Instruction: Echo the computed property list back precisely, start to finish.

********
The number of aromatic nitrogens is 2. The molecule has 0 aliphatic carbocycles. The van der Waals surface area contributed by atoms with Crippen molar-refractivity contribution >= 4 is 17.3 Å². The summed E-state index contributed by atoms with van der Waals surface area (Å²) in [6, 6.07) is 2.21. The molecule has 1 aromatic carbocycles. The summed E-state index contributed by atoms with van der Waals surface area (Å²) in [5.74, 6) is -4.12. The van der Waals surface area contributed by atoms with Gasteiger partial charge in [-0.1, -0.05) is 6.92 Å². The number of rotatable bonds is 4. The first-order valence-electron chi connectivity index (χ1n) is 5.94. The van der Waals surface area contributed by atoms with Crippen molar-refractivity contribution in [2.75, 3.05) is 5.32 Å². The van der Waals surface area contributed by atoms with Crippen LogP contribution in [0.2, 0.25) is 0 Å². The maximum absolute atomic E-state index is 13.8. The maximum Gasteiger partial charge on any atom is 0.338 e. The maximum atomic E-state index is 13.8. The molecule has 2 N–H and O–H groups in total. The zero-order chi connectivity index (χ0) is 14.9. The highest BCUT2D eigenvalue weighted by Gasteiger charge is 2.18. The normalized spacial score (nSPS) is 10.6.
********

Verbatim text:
The number of aromatic nitrogens is 2. The molecule has 0 aliphatic carbocycles. The van der Waals surface area contributed by atoms with Crippen molar-refractivity contribution >= 4 is 17.3 Å². The summed E-state index contributed by atoms with van der Waals surface area (Å²) in [6, 6.07) is 2.21. The molecule has 1 aromatic carbocycles. The summed E-state index contributed by atoms with van der Waals surface area (Å²) in [5.74, 6) is -4.12. The van der Waals surface area contributed by atoms with Gasteiger partial charge in [-0.1, -0.05) is 6.92 Å². The number of rotatable bonds is 4. The first-order valence-electron chi connectivity index (χ1n) is 5.94. The van der Waals surface area contributed by atoms with Crippen molar-refractivity contribution in [2.75, 3.05) is 5.32 Å². The van der Waals surface area contributed by atoms with Crippen LogP contribution in [0.2, 0.25) is 0 Å². The maximum absolute atomic E-state index is 13.8. The maximum Gasteiger partial charge on any atom is 0.338 e. The maximum atomic E-state index is 13.8. The molecule has 2 N–H and O–H groups in total. The zero-order chi connectivity index (χ0) is 14.9. The highest BCUT2D eigenvalue weighted by Gasteiger charge is 2.18. The normalized spacial score (nSPS) is 10.6.